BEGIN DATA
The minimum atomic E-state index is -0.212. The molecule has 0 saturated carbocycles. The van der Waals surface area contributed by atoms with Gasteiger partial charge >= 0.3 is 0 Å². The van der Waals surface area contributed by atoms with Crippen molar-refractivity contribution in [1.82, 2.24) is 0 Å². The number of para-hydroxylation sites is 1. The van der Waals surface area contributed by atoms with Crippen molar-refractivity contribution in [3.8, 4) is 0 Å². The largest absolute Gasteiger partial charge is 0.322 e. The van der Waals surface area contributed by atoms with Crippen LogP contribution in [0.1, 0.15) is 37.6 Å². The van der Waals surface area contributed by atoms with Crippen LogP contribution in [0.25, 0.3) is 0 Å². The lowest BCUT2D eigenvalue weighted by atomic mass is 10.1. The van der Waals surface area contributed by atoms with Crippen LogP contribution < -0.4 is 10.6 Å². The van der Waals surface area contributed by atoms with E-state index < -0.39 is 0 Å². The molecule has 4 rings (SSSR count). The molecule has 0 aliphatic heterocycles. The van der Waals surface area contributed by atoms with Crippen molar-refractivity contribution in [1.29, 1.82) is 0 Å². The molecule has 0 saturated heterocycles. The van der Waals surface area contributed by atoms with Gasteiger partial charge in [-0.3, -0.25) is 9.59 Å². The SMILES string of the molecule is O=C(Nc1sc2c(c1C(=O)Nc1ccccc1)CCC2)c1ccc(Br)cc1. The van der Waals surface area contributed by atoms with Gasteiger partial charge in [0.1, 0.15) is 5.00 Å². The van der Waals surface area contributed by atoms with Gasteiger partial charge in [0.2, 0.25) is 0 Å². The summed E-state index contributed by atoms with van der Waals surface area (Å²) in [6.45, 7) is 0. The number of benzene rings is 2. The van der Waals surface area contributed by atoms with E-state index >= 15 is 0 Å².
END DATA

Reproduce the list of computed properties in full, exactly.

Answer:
The minimum atomic E-state index is -0.212. The molecule has 0 saturated carbocycles. The van der Waals surface area contributed by atoms with Gasteiger partial charge >= 0.3 is 0 Å². The van der Waals surface area contributed by atoms with Crippen molar-refractivity contribution in [1.82, 2.24) is 0 Å². The number of para-hydroxylation sites is 1. The van der Waals surface area contributed by atoms with Crippen molar-refractivity contribution in [3.8, 4) is 0 Å². The largest absolute Gasteiger partial charge is 0.322 e. The van der Waals surface area contributed by atoms with Crippen LogP contribution in [0.1, 0.15) is 37.6 Å². The van der Waals surface area contributed by atoms with Crippen LogP contribution in [0.25, 0.3) is 0 Å². The lowest BCUT2D eigenvalue weighted by atomic mass is 10.1. The van der Waals surface area contributed by atoms with Crippen LogP contribution < -0.4 is 10.6 Å². The van der Waals surface area contributed by atoms with E-state index < -0.39 is 0 Å². The molecule has 4 rings (SSSR count). The molecule has 0 aliphatic heterocycles. The van der Waals surface area contributed by atoms with Crippen molar-refractivity contribution in [1.29, 1.82) is 0 Å². The molecule has 0 saturated heterocycles. The van der Waals surface area contributed by atoms with Gasteiger partial charge in [-0.3, -0.25) is 9.59 Å². The SMILES string of the molecule is O=C(Nc1sc2c(c1C(=O)Nc1ccccc1)CCC2)c1ccc(Br)cc1. The van der Waals surface area contributed by atoms with Gasteiger partial charge in [0.1, 0.15) is 5.00 Å². The van der Waals surface area contributed by atoms with Gasteiger partial charge in [0.2, 0.25) is 0 Å². The summed E-state index contributed by atoms with van der Waals surface area (Å²) in [6.45, 7) is 0. The number of benzene rings is 2. The van der Waals surface area contributed by atoms with E-state index >= 15 is 0 Å².